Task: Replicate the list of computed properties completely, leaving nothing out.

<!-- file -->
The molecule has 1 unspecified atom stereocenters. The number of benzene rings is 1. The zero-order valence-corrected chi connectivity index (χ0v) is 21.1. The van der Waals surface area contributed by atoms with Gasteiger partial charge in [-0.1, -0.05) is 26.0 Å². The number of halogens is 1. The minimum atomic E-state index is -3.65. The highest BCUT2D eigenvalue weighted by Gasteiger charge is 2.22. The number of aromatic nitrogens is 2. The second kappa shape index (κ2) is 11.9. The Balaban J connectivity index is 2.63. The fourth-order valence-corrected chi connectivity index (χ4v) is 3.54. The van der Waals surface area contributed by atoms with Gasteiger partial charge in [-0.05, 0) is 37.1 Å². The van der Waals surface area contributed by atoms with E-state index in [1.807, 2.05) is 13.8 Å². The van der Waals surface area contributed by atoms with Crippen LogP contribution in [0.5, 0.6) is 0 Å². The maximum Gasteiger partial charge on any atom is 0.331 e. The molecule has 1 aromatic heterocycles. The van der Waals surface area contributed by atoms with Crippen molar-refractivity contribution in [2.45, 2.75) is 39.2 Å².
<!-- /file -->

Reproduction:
The molecule has 1 unspecified atom stereocenters. The number of benzene rings is 1. The zero-order valence-corrected chi connectivity index (χ0v) is 21.1. The van der Waals surface area contributed by atoms with Gasteiger partial charge in [-0.1, -0.05) is 26.0 Å². The number of halogens is 1. The minimum atomic E-state index is -3.65. The highest BCUT2D eigenvalue weighted by Gasteiger charge is 2.22. The number of aromatic nitrogens is 2. The second kappa shape index (κ2) is 11.9. The Balaban J connectivity index is 2.63. The fourth-order valence-corrected chi connectivity index (χ4v) is 3.54. The van der Waals surface area contributed by atoms with Gasteiger partial charge in [-0.05, 0) is 37.1 Å². The van der Waals surface area contributed by atoms with E-state index in [1.807, 2.05) is 13.8 Å². The van der Waals surface area contributed by atoms with Crippen LogP contribution in [0.5, 0.6) is 0 Å². The maximum Gasteiger partial charge on any atom is 0.331 e. The molecule has 1 aromatic heterocycles. The van der Waals surface area contributed by atoms with Crippen molar-refractivity contribution in [2.45, 2.75) is 39.2 Å².